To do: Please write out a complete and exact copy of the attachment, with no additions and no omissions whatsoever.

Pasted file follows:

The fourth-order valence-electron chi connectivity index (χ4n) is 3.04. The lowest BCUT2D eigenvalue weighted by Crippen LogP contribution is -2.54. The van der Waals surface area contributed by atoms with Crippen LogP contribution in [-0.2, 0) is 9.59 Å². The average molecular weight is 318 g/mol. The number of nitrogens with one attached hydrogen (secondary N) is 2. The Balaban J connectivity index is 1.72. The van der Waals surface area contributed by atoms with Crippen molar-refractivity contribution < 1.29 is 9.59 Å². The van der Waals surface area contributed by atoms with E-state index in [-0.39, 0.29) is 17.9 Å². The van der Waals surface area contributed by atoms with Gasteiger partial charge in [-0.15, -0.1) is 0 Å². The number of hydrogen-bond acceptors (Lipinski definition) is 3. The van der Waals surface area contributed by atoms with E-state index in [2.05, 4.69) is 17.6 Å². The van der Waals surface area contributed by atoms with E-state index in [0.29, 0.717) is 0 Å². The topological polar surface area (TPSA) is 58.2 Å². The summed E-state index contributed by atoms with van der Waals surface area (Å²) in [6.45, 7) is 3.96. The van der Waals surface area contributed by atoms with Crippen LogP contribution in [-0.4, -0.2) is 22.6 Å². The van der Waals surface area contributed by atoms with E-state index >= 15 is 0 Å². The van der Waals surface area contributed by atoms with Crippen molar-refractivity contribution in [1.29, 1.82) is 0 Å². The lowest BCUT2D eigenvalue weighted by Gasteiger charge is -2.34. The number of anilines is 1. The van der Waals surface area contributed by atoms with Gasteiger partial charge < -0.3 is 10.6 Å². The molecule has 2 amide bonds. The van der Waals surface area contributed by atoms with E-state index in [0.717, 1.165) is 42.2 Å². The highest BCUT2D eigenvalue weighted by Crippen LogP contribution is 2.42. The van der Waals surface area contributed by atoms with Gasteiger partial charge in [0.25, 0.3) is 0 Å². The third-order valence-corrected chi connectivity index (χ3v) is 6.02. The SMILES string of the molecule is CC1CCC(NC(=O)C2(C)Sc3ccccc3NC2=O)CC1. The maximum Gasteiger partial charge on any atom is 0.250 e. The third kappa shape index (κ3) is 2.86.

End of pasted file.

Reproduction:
The fourth-order valence-electron chi connectivity index (χ4n) is 3.04. The lowest BCUT2D eigenvalue weighted by Crippen LogP contribution is -2.54. The van der Waals surface area contributed by atoms with Crippen LogP contribution in [-0.2, 0) is 9.59 Å². The average molecular weight is 318 g/mol. The number of nitrogens with one attached hydrogen (secondary N) is 2. The Balaban J connectivity index is 1.72. The van der Waals surface area contributed by atoms with Crippen molar-refractivity contribution < 1.29 is 9.59 Å². The van der Waals surface area contributed by atoms with E-state index in [-0.39, 0.29) is 17.9 Å². The van der Waals surface area contributed by atoms with Gasteiger partial charge in [-0.15, -0.1) is 0 Å². The number of hydrogen-bond acceptors (Lipinski definition) is 3. The van der Waals surface area contributed by atoms with E-state index in [2.05, 4.69) is 17.6 Å². The van der Waals surface area contributed by atoms with E-state index in [0.29, 0.717) is 0 Å². The topological polar surface area (TPSA) is 58.2 Å². The summed E-state index contributed by atoms with van der Waals surface area (Å²) in [6.45, 7) is 3.96. The van der Waals surface area contributed by atoms with Crippen LogP contribution in [-0.4, -0.2) is 22.6 Å². The van der Waals surface area contributed by atoms with E-state index >= 15 is 0 Å². The van der Waals surface area contributed by atoms with Crippen molar-refractivity contribution in [1.29, 1.82) is 0 Å². The lowest BCUT2D eigenvalue weighted by Gasteiger charge is -2.34. The number of anilines is 1. The van der Waals surface area contributed by atoms with Gasteiger partial charge < -0.3 is 10.6 Å². The molecule has 2 amide bonds. The van der Waals surface area contributed by atoms with E-state index in [0.717, 1.165) is 42.2 Å². The highest BCUT2D eigenvalue weighted by Crippen LogP contribution is 2.42. The van der Waals surface area contributed by atoms with Gasteiger partial charge in [0.25, 0.3) is 0 Å². The third-order valence-corrected chi connectivity index (χ3v) is 6.02. The SMILES string of the molecule is CC1CCC(NC(=O)C2(C)Sc3ccccc3NC2=O)CC1. The maximum Gasteiger partial charge on any atom is 0.250 e. The third kappa shape index (κ3) is 2.86.